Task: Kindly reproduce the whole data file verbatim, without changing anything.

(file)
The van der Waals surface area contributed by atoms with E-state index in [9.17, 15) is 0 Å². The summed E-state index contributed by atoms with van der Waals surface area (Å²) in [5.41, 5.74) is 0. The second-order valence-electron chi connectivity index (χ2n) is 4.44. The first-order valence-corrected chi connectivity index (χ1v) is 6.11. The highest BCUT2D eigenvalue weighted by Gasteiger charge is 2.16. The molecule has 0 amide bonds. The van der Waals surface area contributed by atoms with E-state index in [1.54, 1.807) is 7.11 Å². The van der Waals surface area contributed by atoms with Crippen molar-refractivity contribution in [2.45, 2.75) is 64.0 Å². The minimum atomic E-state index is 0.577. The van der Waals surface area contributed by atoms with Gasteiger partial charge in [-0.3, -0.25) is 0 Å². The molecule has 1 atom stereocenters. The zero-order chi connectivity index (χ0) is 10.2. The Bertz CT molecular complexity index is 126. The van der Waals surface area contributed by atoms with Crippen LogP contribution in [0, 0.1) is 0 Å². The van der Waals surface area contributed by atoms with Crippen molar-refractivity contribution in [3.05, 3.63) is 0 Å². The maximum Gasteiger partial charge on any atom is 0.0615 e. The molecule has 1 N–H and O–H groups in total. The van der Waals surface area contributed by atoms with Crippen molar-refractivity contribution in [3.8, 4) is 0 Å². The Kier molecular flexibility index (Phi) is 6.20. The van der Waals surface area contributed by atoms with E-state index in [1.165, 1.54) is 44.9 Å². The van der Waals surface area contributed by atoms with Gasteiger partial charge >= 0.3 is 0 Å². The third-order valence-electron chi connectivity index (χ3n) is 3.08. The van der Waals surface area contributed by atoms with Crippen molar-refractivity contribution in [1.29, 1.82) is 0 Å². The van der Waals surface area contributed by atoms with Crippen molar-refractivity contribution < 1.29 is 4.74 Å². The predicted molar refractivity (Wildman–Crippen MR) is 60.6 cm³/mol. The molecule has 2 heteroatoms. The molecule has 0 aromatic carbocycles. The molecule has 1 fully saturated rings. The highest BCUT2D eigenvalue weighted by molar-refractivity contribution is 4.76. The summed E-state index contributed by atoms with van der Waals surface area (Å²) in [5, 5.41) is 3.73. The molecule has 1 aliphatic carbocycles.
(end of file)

The van der Waals surface area contributed by atoms with E-state index in [9.17, 15) is 0 Å². The summed E-state index contributed by atoms with van der Waals surface area (Å²) in [5.41, 5.74) is 0. The second-order valence-electron chi connectivity index (χ2n) is 4.44. The first-order valence-corrected chi connectivity index (χ1v) is 6.11. The highest BCUT2D eigenvalue weighted by Gasteiger charge is 2.16. The molecule has 0 amide bonds. The van der Waals surface area contributed by atoms with E-state index in [1.54, 1.807) is 7.11 Å². The van der Waals surface area contributed by atoms with Crippen molar-refractivity contribution in [2.45, 2.75) is 64.0 Å². The minimum atomic E-state index is 0.577. The van der Waals surface area contributed by atoms with Gasteiger partial charge in [-0.3, -0.25) is 0 Å². The molecule has 1 atom stereocenters. The zero-order chi connectivity index (χ0) is 10.2. The Bertz CT molecular complexity index is 126. The van der Waals surface area contributed by atoms with Crippen LogP contribution in [0, 0.1) is 0 Å². The van der Waals surface area contributed by atoms with Crippen molar-refractivity contribution in [3.05, 3.63) is 0 Å². The maximum Gasteiger partial charge on any atom is 0.0615 e. The molecule has 1 N–H and O–H groups in total. The van der Waals surface area contributed by atoms with Crippen molar-refractivity contribution in [3.8, 4) is 0 Å². The Kier molecular flexibility index (Phi) is 6.20. The van der Waals surface area contributed by atoms with E-state index in [1.165, 1.54) is 44.9 Å². The van der Waals surface area contributed by atoms with Gasteiger partial charge >= 0.3 is 0 Å². The third-order valence-electron chi connectivity index (χ3n) is 3.08. The van der Waals surface area contributed by atoms with Crippen molar-refractivity contribution in [1.29, 1.82) is 0 Å². The van der Waals surface area contributed by atoms with Crippen molar-refractivity contribution < 1.29 is 4.74 Å². The predicted molar refractivity (Wildman–Crippen MR) is 60.6 cm³/mol. The molecule has 2 heteroatoms. The molecule has 0 aromatic carbocycles. The molecule has 1 fully saturated rings. The highest BCUT2D eigenvalue weighted by molar-refractivity contribution is 4.76. The summed E-state index contributed by atoms with van der Waals surface area (Å²) in [5, 5.41) is 3.73. The molecule has 1 aliphatic carbocycles.